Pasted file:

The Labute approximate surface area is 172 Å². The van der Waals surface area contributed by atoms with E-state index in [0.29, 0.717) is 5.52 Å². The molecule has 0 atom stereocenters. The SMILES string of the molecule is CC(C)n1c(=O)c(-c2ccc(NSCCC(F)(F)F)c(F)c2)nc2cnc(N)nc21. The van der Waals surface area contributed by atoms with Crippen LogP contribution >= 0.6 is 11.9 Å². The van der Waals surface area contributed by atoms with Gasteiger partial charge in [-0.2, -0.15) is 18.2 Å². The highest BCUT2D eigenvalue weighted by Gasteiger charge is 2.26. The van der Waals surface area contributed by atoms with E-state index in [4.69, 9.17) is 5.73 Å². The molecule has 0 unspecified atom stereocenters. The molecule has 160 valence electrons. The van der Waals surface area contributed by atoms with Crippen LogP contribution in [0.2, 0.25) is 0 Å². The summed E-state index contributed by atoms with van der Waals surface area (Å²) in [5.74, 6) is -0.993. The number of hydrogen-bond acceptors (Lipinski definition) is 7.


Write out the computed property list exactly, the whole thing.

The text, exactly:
The Labute approximate surface area is 172 Å². The van der Waals surface area contributed by atoms with E-state index in [0.29, 0.717) is 5.52 Å². The molecule has 0 atom stereocenters. The SMILES string of the molecule is CC(C)n1c(=O)c(-c2ccc(NSCCC(F)(F)F)c(F)c2)nc2cnc(N)nc21. The van der Waals surface area contributed by atoms with Crippen LogP contribution >= 0.6 is 11.9 Å². The van der Waals surface area contributed by atoms with Gasteiger partial charge in [-0.2, -0.15) is 18.2 Å². The highest BCUT2D eigenvalue weighted by Gasteiger charge is 2.26. The van der Waals surface area contributed by atoms with E-state index in [4.69, 9.17) is 5.73 Å². The molecule has 0 unspecified atom stereocenters. The molecule has 160 valence electrons. The van der Waals surface area contributed by atoms with Crippen LogP contribution in [0.2, 0.25) is 0 Å². The summed E-state index contributed by atoms with van der Waals surface area (Å²) in [5.74, 6) is -0.993. The number of hydrogen-bond acceptors (Lipinski definition) is 7.